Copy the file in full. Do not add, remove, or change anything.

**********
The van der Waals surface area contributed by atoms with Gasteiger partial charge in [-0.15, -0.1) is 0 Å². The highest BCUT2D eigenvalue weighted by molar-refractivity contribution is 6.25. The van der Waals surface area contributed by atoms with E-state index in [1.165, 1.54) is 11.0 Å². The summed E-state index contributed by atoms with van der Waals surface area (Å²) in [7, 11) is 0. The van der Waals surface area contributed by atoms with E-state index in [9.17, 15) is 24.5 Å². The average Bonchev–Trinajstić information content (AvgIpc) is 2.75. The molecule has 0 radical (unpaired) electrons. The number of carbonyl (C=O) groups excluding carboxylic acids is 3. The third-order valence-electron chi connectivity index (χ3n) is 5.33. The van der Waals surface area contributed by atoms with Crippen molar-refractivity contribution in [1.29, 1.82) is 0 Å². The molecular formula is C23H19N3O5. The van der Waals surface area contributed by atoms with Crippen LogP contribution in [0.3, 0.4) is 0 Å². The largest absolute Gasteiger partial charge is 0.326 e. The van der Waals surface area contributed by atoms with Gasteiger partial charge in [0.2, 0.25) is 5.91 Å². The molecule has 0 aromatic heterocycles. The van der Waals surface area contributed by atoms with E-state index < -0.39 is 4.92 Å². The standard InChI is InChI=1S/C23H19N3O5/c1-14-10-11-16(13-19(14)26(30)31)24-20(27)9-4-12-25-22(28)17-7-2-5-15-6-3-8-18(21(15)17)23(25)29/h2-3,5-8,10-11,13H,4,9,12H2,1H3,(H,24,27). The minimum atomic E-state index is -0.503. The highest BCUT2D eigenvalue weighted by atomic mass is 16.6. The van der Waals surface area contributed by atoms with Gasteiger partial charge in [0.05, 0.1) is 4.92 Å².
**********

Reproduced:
The van der Waals surface area contributed by atoms with Gasteiger partial charge in [-0.15, -0.1) is 0 Å². The highest BCUT2D eigenvalue weighted by molar-refractivity contribution is 6.25. The van der Waals surface area contributed by atoms with E-state index in [1.165, 1.54) is 11.0 Å². The summed E-state index contributed by atoms with van der Waals surface area (Å²) in [7, 11) is 0. The van der Waals surface area contributed by atoms with E-state index in [9.17, 15) is 24.5 Å². The average Bonchev–Trinajstić information content (AvgIpc) is 2.75. The molecule has 0 radical (unpaired) electrons. The number of carbonyl (C=O) groups excluding carboxylic acids is 3. The third-order valence-electron chi connectivity index (χ3n) is 5.33. The van der Waals surface area contributed by atoms with Crippen molar-refractivity contribution in [1.29, 1.82) is 0 Å². The molecular formula is C23H19N3O5. The van der Waals surface area contributed by atoms with Crippen LogP contribution in [0.3, 0.4) is 0 Å². The largest absolute Gasteiger partial charge is 0.326 e. The van der Waals surface area contributed by atoms with Gasteiger partial charge in [0.2, 0.25) is 5.91 Å². The molecule has 0 aromatic heterocycles. The van der Waals surface area contributed by atoms with E-state index < -0.39 is 4.92 Å². The standard InChI is InChI=1S/C23H19N3O5/c1-14-10-11-16(13-19(14)26(30)31)24-20(27)9-4-12-25-22(28)17-7-2-5-15-6-3-8-18(21(15)17)23(25)29/h2-3,5-8,10-11,13H,4,9,12H2,1H3,(H,24,27). The minimum atomic E-state index is -0.503. The highest BCUT2D eigenvalue weighted by atomic mass is 16.6. The van der Waals surface area contributed by atoms with Gasteiger partial charge in [0.05, 0.1) is 4.92 Å².